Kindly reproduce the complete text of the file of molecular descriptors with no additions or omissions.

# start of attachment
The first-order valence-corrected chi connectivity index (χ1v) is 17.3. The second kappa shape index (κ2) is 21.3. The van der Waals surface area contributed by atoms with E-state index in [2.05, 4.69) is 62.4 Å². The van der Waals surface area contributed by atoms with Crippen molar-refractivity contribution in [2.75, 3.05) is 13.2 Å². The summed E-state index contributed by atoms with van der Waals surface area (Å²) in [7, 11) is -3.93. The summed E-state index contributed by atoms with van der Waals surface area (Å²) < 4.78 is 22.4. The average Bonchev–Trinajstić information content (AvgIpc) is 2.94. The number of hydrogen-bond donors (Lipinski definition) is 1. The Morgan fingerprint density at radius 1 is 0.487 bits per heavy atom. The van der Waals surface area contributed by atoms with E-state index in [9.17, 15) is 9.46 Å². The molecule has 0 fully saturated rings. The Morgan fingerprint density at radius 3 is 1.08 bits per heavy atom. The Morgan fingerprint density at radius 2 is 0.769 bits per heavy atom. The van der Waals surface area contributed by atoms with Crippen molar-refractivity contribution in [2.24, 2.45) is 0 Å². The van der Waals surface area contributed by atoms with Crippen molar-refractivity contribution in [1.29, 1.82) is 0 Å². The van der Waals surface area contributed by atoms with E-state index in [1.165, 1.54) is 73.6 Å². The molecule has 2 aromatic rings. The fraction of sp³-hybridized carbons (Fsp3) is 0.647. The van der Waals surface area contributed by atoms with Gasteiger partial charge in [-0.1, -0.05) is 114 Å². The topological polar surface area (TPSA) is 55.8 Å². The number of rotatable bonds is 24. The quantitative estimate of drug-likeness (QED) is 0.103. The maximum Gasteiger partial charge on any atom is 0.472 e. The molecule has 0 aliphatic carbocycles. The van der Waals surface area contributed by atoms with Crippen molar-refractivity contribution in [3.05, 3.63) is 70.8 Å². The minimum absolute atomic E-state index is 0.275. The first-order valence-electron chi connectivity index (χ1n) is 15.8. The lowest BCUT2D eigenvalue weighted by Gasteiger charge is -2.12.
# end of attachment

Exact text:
The first-order valence-corrected chi connectivity index (χ1v) is 17.3. The second kappa shape index (κ2) is 21.3. The van der Waals surface area contributed by atoms with E-state index in [2.05, 4.69) is 62.4 Å². The van der Waals surface area contributed by atoms with Crippen molar-refractivity contribution in [2.75, 3.05) is 13.2 Å². The summed E-state index contributed by atoms with van der Waals surface area (Å²) in [7, 11) is -3.93. The summed E-state index contributed by atoms with van der Waals surface area (Å²) < 4.78 is 22.4. The average Bonchev–Trinajstić information content (AvgIpc) is 2.94. The number of hydrogen-bond donors (Lipinski definition) is 1. The Morgan fingerprint density at radius 1 is 0.487 bits per heavy atom. The van der Waals surface area contributed by atoms with E-state index in [9.17, 15) is 9.46 Å². The molecule has 0 fully saturated rings. The Morgan fingerprint density at radius 3 is 1.08 bits per heavy atom. The Morgan fingerprint density at radius 2 is 0.769 bits per heavy atom. The van der Waals surface area contributed by atoms with Crippen molar-refractivity contribution in [2.24, 2.45) is 0 Å². The van der Waals surface area contributed by atoms with Crippen molar-refractivity contribution in [1.29, 1.82) is 0 Å². The van der Waals surface area contributed by atoms with E-state index in [1.165, 1.54) is 73.6 Å². The molecule has 2 aromatic rings. The fraction of sp³-hybridized carbons (Fsp3) is 0.647. The van der Waals surface area contributed by atoms with Gasteiger partial charge in [-0.1, -0.05) is 114 Å². The topological polar surface area (TPSA) is 55.8 Å². The number of rotatable bonds is 24. The quantitative estimate of drug-likeness (QED) is 0.103. The maximum Gasteiger partial charge on any atom is 0.472 e. The molecule has 0 aliphatic carbocycles. The van der Waals surface area contributed by atoms with Crippen molar-refractivity contribution in [3.05, 3.63) is 70.8 Å². The minimum absolute atomic E-state index is 0.275. The first-order valence-electron chi connectivity index (χ1n) is 15.8. The lowest BCUT2D eigenvalue weighted by Gasteiger charge is -2.12.